• 本文本暂无音频President Bush Discusses Emergency Economic Stabilization Act of 2008THE PRESIDENT: A short time ago, the House of Representatives passed a bill that is essential to helping America's economy weather the financial crisis. The Senate passed the same legislation on Wednesday night. And when Congress sends me the final bill, I'm going to sign it into law. There were moments this week when some thought the federal government could not rise to the challenge. But thanks to the hard work of members of both parties in both Houses -- and a spirit of cooperation between Capitol Hill and my administration -- we completed this bill in a timely manner. I'm especially grateful for the contributions of Speaker Nancy Pelosi, Minority Leader John Boehner, Majority Leader Steny Hoyer, Minority Whip Roy Blunt, Chairman Barney Frank, Ranking Member Spencer Bachus. By coming together on this legislation, we have acted boldly to help prevent the crisis on Wall Street from becoming a crisis in communities across our country. We have shown the world that the ed States of America will stabilize our financial markets and maintain a leading role in the global economy. A major problem in our financial system is that banks have restricted the flow of credit to businesses and consumers; many of the assets these banks are holding have lost value. The legislation Congress passed today addresses this problem head on by providing a variety of new tools to the government -- such as allowing us to purchase some of the troubled assets, and creating a new government insurance program that will guarantee the value of others. The bill also ensures that these new programs are carried out in a way that protects taxpayers. It prevents failed executives from receiving windfalls from taxpayers' dollars. It establishes a bipartisan board to oversee the plan's implementation. Taken together, these steps represent decisive action to ease the credit crunch that is now threatening our economy. With a smoother flow of credit, more businesses will be able to stock their shelves and meet their payrolls. More families will be able to get loans for cars and homes and college education. More state and local governments will be able to fund basic services. The bill includes other provisions to help American consumers and businesses. It includes tax incentives for businesses to invest and create jobs. It temporarily expands federal insurance for bank and credit union deposits from 0,000 to 0,000 -- a vital safeguard for consumers and small businesses. It provides families with relief from the Alternative Minimum Tax, which would otherwise increase taxes for 26 million taxpayers by an average of ,200. I know some Americans have concerns about this legislation, especially about the government's role and the bill's cost. As a strong supporter of free enterprise, I believe government intervention should occur only when necessary. In this situation, action is clearly necessary. And ultimately, the cost -- ultimately, the cost to taxpayers will be far less than the initial outlay. See, the government will purchase troubled assets and once the market recovers, it is likely that many of the assets will go up in value. And over time, Americans should expect that much -- if not all -- of the tax dollars we invest will be paid back. Americans should also expect that it will take some time for this legislation to have its full impact on our economy. Exercising the authorities in this bill in a responsible way will require a careful analysis and deliberation. This will be done as expeditiously as possible, but it cannot be accomplished overnight. We'll take the time necessary to design an effective program that achieves its objectives -- and does not waste taxpayer dollars. Our economy continues to face serious challenges. This morning, we learned that America lost jobs again in September -- disappointing news that underscores the urgency of the bill that Congress passed today. It will take more time and determined effort to get through this difficult period. But with confidence and leadership and bipartisan cooperation, we'll overcome the challenges we face, return our nation to a path of growth, and job creation, and long-term economic prosperity. Thank you. 200810/51646。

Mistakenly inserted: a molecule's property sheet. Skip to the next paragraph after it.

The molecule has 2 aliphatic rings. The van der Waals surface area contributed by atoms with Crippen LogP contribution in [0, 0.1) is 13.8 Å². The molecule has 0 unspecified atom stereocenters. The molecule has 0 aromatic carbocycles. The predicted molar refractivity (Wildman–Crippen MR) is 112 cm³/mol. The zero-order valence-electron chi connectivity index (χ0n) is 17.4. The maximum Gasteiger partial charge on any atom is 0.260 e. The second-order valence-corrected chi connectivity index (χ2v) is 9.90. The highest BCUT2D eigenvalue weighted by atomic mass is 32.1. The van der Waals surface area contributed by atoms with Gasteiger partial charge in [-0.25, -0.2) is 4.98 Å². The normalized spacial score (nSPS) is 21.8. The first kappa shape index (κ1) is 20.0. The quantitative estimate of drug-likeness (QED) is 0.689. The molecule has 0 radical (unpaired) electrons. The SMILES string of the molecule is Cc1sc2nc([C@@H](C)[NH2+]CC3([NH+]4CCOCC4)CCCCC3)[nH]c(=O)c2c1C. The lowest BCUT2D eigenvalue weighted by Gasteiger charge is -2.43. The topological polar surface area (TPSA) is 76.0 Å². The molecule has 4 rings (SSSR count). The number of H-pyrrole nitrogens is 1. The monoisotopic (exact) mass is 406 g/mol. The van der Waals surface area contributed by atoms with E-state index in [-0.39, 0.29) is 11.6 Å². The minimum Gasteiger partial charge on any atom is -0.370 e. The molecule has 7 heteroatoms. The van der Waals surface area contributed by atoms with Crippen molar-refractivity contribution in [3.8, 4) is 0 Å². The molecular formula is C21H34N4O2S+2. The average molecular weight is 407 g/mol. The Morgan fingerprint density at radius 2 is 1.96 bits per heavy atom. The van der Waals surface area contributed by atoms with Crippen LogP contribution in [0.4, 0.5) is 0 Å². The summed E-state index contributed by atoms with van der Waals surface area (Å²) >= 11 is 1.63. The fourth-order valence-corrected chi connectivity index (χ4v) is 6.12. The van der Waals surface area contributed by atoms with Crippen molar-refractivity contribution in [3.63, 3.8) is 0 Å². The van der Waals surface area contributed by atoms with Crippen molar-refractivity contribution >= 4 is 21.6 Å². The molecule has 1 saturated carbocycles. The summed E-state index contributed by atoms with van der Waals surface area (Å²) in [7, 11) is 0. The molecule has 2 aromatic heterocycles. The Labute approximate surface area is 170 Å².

• 年11月16日美国总统奥巴马在上海与中国青年对话。以下为奥巴马回答现场和网友提问实录:So -- I just want to make sure this works. This is a tradition, by the way, that is very common in the ed States at these town hall meetings. And what we're going to do is I will just -- if you are interested in asking a question, you can raise your hands. I will call on you. And then I will alternate between a question from the audience and an Internet question from one of the students who prepared the questions, as well as I think Ambassador Huntsman may have a question that we were able to obtain from the Web site of our embassy. 我只想确保这能进行得顺利。顺便提一句,这是一种在美国的这类直接对话会中十分常见的传统做法。我们要做的是——如果你想提问,就请举手。我会叫到你。我会交替回答现场观众的问题和学生们代为提出的来自互联网的问题,还有,我想洪培大使可能会提一个我们通过大使馆网站征集到的问题。So let me begin, though, by seeing -- and then what I'll do is I'll call on a boy and then a girl and then -- so we'll go back and forth, so that you know it's fair. All right? So I'll start with this young lady right in the front. Why don't we wait for this microphone so everyone can hear you. And what's your name?让我们开始吧,先看看——我来采取这样的做法:先叫一位男生,再叫一位女生,然后——这样轮流,以便大家认为公平。好吗?首先我要请前排这位年轻女士提问。请等一下拿到麦克风再讲,让大家都能听到。你叫什么名字?[现场提问]Q My name is (inaudible) and I am a student from Fudan University. Shanghai and Chicago have been sister cities since 1985, and these two cities have conduct a wide range of economic, political, and cultural exchanges. So what measures will you take to deepen this close relationship between cities of the ed States and China? And Shanghai will hold the World Exposition next year. Will you bring your family to visit the Expo? Thank you.问:我的名字叫(听不清),我是复旦大学的学生。自1985年以来,上海与芝加哥就结为了城市,两座城市在经济、政治和文化方面进行了各种广泛的的交流活动。那么,您将采取什么举措来加深美国与中国各城市间的这种紧密联系?上海将于明年举办世界览会。您会带着您的家人来参观世会吗?谢谢。PRESIDENT OBAMA: Well, thank you very much for the question. I was just having lunch before I came here with the Mayor of Shanghai, and he told me that he has had an excellent relationship with the city of Chicago -- my home town -- that he's visited there twice. And I think it's wonderful to have these exchanges between cities.奥巴马总统: 十分感谢你提出这个问题。我来这里之前,恰在与上海市长共进午餐,他告诉我,他与芝加哥市——我的家乡——有着极好的关系,他已经到芝加哥市访问过两次。我认为城市之间进行交流是非常好的事。One of the things that I discussed with the Mayor is how both cities can learn from each other on strategies around clean energy, because one of the issues that ties China and America together is how, with an expanding population and a concern for climate change, that we're able to reduce our carbon footprint. And obviously in the ed States and many developed countries, per capita, per individual, they are aly using much more energy than each individual here in China. But as China grows and expands, it's going to be using more energy as well. So both countries have a great interest in finding new strategies.我与上海市长讨论的内容之一是,两座城市如何能够在清洁能源战略上彼此学习,因为把中国与美国联系在一起的问题之一是:随着人口的增长和对气候变化的担忧,我们如何能够减少我们两国的碳足迹。显然,在美国和许多发达国家中,按人口、按每个人平均计算,他们使用的能源比起在中国这里的每个人使用的能源要多得多。但随着中国的增长和发展,它也将使用更多的能源。因此两国都十分想要找到新的战略。We talked about mass transit and the excellent rail lines that are being developed in Shanghai. I think we can learn in Chicago and the ed States some of the fine work that's being done on high-speed rail.我们谈到了公共交通及上海正在发展的优异的轨道线。我认为我们在芝加哥和美国可以从正在建造的精良的高速轨道工程中学习一些东西。In the ed States, I think we are learning how to develop buildings that use much less energy, that are much more energy-efficient. And I know that with Shanghai, as I traveled and I saw all the cranes and all the new buildings that are going up, it's very important for us to start incorporating these new technologies so that each building is energy-efficient when it comes to lighting, when it comes to heating. And so it's a terrific opportunity I think for us to learn from each other.在美国,我想我们正在学习建造使用更少能源、节能效率更高的建筑。而我知道,就上海来说——我一路过来看到那么多起重机和那么多正在建造中的新楼房,我们开始吸收这些新技术十分重要,从而将使每幢大楼在照明方面、在取暖方面都做到节能。因此我认为这是一个向彼此学习的很好的机会。I know this is going to be a major focus of the Shanghai World Expo, is the issue of clean energy, as I learned from the Mayor. And so I would love to attend. I'm not sure yet what my schedule is going to be, but I'm very pleased that we're going to have an excellent U.S. pavilion at the Expo, and I understand that we expect as many as 70 million visitors here. So it's going to be very crowded and it's going to be very exciting.我知道,清洁能源将成为上海世界览会的一个主要焦点——我从上海市长那里了解到这一点。因此我将乐于出席。我现在还无法确定我未来的日程安排;但我感到十分高兴的是,在上海世会里将有一个十分精的美国馆。我听说预计将有多达7000万人来参观。因此这里将会人山人海,而且会十分激动人心。Chicago has had two world expos in its history, and both of those expos ended up being tremendous boosts for the city. So I'm sure the same thing will happen here in Shanghai.芝加哥在历史上曾举办过两次世会,那两次世会都给这座城市带来了巨大推动力。我确信同样的情况会在上海这里出现。Thank you. (Applause.)谢谢。(掌声)Why don't we get one of the questions from the Internet? And introduce yourself, in case --让我们从网上的提问中选一个问题吧。请介绍你自己,万一 ……Q First shall I say it in Chinese, and then the English, okay?问:我先说中文,再说英语,好吗?PRESIDENT OBAMA: Yes.奥巴马总统:好的。[现场提问]问:我提的这个问题来自互联网。我要谢谢总统先生在您任期内第一年访问中国,在中国与我们交换意见。我想知道您这次访问中国给中国带来什么,您又将带什么回美国?(掌声)Q I want to pose a question from the Internet. I want to thank you, Mr. President, for visiting China in your first year in office, and exchange views with us in China. I want to know what are you bringing to China, your visit to China this time, and what will you bring back to the ed States? (Applause.)PRESIDENT OBAMA: The main purpose of my trip is to deepen my understanding of China and its vision for the future. I have had several meetings now with President Hu. We participated together in the G20 that was dealing with the economic financial crisis. We have had consultations about a wide range of issues. But I think it's very important for the ed States to continually deepen its understanding of China, just as it's important for China to continually deepen its understanding of the ed States.奥巴马总统:我这次访问的主要目的是,加深了解中国以及中国对未来的展望。我与胡主席已经有多次会晤。我们共同参加了应对经济金融危机的20国集团会议。我们就一系列广泛议题进行了磋商。但是我认为,美国继续加深对中国的了解非常重要,正如中国也同样需要继续加深了解美国。In terms of what I'd like to get out of this meeting, or this visit, in addition to having the wonderful opportunity to see the Forbidden City and the Great Wall, and to meet with all of you -- these are all highlights -- but in addition to that, the discussions that I intend to have with President Hu speak to the point that Ambassador Huntsman made earlier, which is there are very few global challenges that can be solved unless the ed States and China agree.至于我希望从这次会晤或从这次访问中看到什么成果,除了借这个绝好的机会参观故宫和长城,并与在座的各位见面——这些都是主要内容——我还打算与胡主席讨论一个要点,也就是洪培大使前面谈到的,没有美国和中国的共识,就无法战胜多少全球性的挑战。So let me give you a specific example, and that is the issue we were just discussing of climate change. The ed States and China are the world's two largest emitters of greenhouse gases, of carbon that is causing the planet to warm. Now, the ed States, as a highly developed country, as I said before, per capita, consumes much more energy and emits much more greenhouse gases for each individual than does China. On the other hand, China is growing at a much faster pace and it has a much larger population. So unless both of our countries are willing to take critical steps in dealing with this issue, we will not be able to resolve it.我来举一个具体例子,这就是我们刚刚谈到的气候变化问题。美国和中国是世界上最大的两个温室气体放排及碳排放国,这种排放导致地球变暖。如我在前面所说,美国作为一个高度发达的国家,人均能源消耗量和温室气体排放量比中国高得多。另一方面,中国的增长速度更快,人口更多。因此,除非我们两国有意愿在这个问题上采取关键步骤,否则我们就无法解决这个问题。There's going to be a Copenhagen conference in December in which world leaders are trying to find a recipe so that we can all make commitments that are differentiated so each country would not have the same obligations -- obviously China, which has much more poverty, should not have to do exactly the same thing as the ed States -- but all of us should have these certain obligations in terms of what our plan will be to reduce these greenhouse gases.在定于12月举行的哥本哈根会议上,世界领导人将努力寻找一项方案,使我们大家都能够作出各自不同的承诺,对各国承担的义务有所区分——显然,因为中国贫困人口多得多,因此不必采取与美国完全相同的行动——但是,在计划如何减少温室气体方面,我们大家都应承担一定的义务。So that's an example of what I hope to get out of this meeting -- a meeting of the minds between myself and President Hu about how together the ed States and China can show leadership. Because I will tell you, other countries around the world will be waiting for us. They will watch to see what we do. And if they say, ah, you know, the ed States and China, they're not serious about this, then they won't be serious either. That is the burden of leadership that both of our countries now carry. And my hope is, is that the more discussion and dialogue that we have, the more we are able to show this leadership to the world on these many critical issues. Okay? (Applause.)这个例子说明了我希望在这次会晤中看到什么成果——我将与胡主席交换想法,讨论美中两国如何能够共同发挥领导作用。因为,我可以告诉你们,世界上其他国家将等待着我们。他们将观察我们的行动。如果他们认为美国和中国并不认真对待这个问题,那么他们也就不会认真对待它。这是我们两国现在肩负的领导责任。我的希望是,通过越来越多的讨论和对话,我们能够向世界更多地展示我们在许多这些关键问题上的领导作用。好不好?(掌声)All right, it's a -- I think it must be a boy's turn now. Right? So I'll call on this young man right here.好吧,下面该轮到男生了,对吗?我来请这位小伙子提问。[现场提问]问:总统先生,下午好。我来自同济大学。我想引用孔子的一句话:“有朋自远方来不亦乐乎”。在《论语》中有一句名言叫和而不同。中国倡导一个和谐世界。我们知道美国形成了一种以多元化为特点的文化,请问您的这届政府会采取哪些措施来建设一个由不同文化组成的多元化世界?您会采取哪些措施尊重其他国家不同的文化和历史?我们将来能进行哪些合作?Q (As translated.) Mr. President, good afternoon. I'm from Tongji University. I want to cite a saying from Confucius: "It is always good to have a friend coming from afar." In Confucius books, there is a great saying which says that harmony is good, but also we uphold differences. China advocates a harmonious world. We know that the ed States develops a culture that features diversity. I want to know, what will your government do to build a diversified world with different cultures? What would you do to respect the different cultures and histories of other countries? And what kinds of cooperation we can conduct in the future?PRESIDENT OBAMA: This is an excellent point. The ed States, one of our strengths is that we are a very diverse culture. We have people coming from all around the world. And so there's no one definition of what an American looks like. In my own family, I have a father who was from Kenya; I have a mother who was from Kansas, in the Midwest of the ed States; my sister is half-Indonesian; she's married to a Chinese person from Canada. So when you see family gatherings in the Obama household, it looks like the ed Nations. (Laughter.)奥巴马总统:这一点提得非常好。美国的优势之一就是我们有一种非常多元化的文化。我们那里有来自世界各地的人。因此,对于美国人长什么样不能一言以蔽之。以我自己的家庭为例,我父亲来自肯尼亚,我母亲来自美国中西部的堪萨斯州,我有一半的印度尼西亚血统,她又嫁给了一位华裔加拿大人。因此,我们奥巴马全家的聚会就像联合国一样。(笑声)11/89729。